Photo via Associated Press

By Bethany Colson, Managing Editor of

After months of rally efforts, raising donations and even conducting neighborhood bake sales, the Hollywood sign has finally been saved from certain doom by real estate developers and urban sprawl.  The sign will now and forever sit on top of the Hollywood hillside, with an unobstructed view, to welcome those with visions of creativity, art, entertainment and opportunity.

Today marks the historic day when the necessary $12.5m was finally earned from a fundraising drive that would purchase the Hollywood hills land and protect the iconic sign.  With its 360º panorama of Los Angeles and the San Fernando Valley and solid place in Golden Age of Hollywood history (the property was originally purchased in 1940 by Howard Hughes, who wanted to build a home for his then-girlfriend Ginger Rogers) the Cahuenga Peak will remain the Entertainment Mount Olympus.

Governor Arnold Schwarzenegger called the momentous accomplishment that saved a piece of our history and our symbol of opportunity and imagination for people around the world as “the Hollywood ending we hoped for.”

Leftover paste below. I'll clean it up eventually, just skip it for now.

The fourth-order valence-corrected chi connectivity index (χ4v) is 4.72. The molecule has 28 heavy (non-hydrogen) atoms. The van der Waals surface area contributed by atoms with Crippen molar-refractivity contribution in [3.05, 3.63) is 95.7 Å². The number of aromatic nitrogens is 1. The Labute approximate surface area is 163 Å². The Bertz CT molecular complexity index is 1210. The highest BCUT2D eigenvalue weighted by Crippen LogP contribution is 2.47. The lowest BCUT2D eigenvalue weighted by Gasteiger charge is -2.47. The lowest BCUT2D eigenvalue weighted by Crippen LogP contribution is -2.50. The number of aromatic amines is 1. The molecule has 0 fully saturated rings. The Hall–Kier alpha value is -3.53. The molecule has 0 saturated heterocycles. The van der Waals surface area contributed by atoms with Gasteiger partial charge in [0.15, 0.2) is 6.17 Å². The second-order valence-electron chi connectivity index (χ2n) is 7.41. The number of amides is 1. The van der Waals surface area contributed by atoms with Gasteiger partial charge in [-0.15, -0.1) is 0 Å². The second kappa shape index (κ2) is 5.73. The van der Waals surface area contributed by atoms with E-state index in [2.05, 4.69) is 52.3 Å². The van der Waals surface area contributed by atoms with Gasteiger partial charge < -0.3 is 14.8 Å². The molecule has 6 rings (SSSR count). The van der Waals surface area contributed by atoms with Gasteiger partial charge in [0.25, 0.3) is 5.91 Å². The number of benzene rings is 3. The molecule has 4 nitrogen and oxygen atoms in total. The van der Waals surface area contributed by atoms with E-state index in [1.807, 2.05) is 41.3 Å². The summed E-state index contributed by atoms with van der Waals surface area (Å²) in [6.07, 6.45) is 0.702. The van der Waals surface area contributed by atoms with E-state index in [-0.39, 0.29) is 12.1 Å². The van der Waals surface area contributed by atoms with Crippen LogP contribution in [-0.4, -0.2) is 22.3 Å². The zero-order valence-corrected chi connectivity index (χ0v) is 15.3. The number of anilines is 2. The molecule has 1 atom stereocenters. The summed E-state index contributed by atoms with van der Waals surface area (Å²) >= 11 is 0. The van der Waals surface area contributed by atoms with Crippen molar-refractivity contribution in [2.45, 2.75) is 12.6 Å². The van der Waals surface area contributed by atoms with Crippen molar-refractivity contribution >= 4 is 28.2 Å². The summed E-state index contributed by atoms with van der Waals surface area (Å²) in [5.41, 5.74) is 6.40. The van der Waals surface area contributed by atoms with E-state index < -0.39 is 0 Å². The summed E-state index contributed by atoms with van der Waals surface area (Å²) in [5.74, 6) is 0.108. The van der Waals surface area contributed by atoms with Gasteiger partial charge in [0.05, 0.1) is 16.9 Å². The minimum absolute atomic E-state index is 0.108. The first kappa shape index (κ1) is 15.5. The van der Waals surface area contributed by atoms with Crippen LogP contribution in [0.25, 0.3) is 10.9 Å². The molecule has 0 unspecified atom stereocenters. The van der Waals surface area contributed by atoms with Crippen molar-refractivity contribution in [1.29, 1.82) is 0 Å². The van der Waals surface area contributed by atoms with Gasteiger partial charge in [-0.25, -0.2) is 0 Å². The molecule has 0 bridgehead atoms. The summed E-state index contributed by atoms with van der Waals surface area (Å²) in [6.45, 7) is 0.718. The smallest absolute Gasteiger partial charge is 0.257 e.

“It’s a symbol of dreams and opportunity,” he said. “The Hollywood sign will welcome dreamers, artists and Austrian bodybuilders for generations to come.”

Playboy founder Hugh Hefner helped save the sign with his $900 000 donation after public and private donors, including J Paul Getty heir Aileen Getty, Tom Hanks and Steven Spielberg, donated the rest to buy the 56 hectares that would otherwise be the future home for luxury residences.

The Trust for Public Land conservation group spearheaded the Save the Sign campaign.  They raised $6.7m in private funds, the state offered $3.1m, and local funds totalled $2.7m.  However, it was Hefner, who calls the sign “Hollywood’s Eiffel Tower” that completed the goal of $12.5m.

“My childhood dreams and fantasies came from the movies, and the images created in Hollywood had a major influence on my life and Playboy,” Hefner said.

Schwarzenegger said private donations came from all 50 states, 10 foreign countries and a number of individuals.

Read more at USA Today


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